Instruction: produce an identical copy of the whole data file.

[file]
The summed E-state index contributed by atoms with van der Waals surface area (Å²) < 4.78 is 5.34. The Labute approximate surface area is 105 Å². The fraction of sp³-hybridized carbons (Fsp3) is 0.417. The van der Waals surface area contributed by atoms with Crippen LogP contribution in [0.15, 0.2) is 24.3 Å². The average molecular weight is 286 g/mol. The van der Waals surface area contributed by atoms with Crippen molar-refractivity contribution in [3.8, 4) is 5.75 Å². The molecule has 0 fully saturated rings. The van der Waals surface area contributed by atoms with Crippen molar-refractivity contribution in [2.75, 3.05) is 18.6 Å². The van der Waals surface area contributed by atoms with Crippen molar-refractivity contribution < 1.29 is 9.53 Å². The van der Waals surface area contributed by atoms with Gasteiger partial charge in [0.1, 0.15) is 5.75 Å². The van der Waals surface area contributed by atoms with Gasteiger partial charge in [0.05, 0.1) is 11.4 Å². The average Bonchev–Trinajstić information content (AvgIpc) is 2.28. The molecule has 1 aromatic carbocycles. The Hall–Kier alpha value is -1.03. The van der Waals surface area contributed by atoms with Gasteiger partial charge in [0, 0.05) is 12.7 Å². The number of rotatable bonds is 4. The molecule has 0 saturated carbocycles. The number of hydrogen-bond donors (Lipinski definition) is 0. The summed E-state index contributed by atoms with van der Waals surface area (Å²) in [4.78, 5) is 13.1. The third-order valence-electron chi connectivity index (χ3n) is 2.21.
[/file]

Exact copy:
The summed E-state index contributed by atoms with van der Waals surface area (Å²) < 4.78 is 5.34. The Labute approximate surface area is 105 Å². The fraction of sp³-hybridized carbons (Fsp3) is 0.417. The van der Waals surface area contributed by atoms with Crippen LogP contribution in [0.15, 0.2) is 24.3 Å². The average molecular weight is 286 g/mol. The van der Waals surface area contributed by atoms with Crippen molar-refractivity contribution in [3.8, 4) is 5.75 Å². The molecule has 0 fully saturated rings. The van der Waals surface area contributed by atoms with Crippen molar-refractivity contribution in [2.75, 3.05) is 18.6 Å². The van der Waals surface area contributed by atoms with Crippen molar-refractivity contribution < 1.29 is 9.53 Å². The van der Waals surface area contributed by atoms with Gasteiger partial charge in [0.1, 0.15) is 5.75 Å². The van der Waals surface area contributed by atoms with Gasteiger partial charge in [0.05, 0.1) is 11.4 Å². The average Bonchev–Trinajstić information content (AvgIpc) is 2.28. The molecule has 1 aromatic carbocycles. The Hall–Kier alpha value is -1.03. The van der Waals surface area contributed by atoms with Gasteiger partial charge in [0, 0.05) is 12.7 Å². The number of rotatable bonds is 4. The molecule has 0 saturated carbocycles. The number of hydrogen-bond donors (Lipinski definition) is 0. The summed E-state index contributed by atoms with van der Waals surface area (Å²) in [4.78, 5) is 13.1. The third-order valence-electron chi connectivity index (χ3n) is 2.21.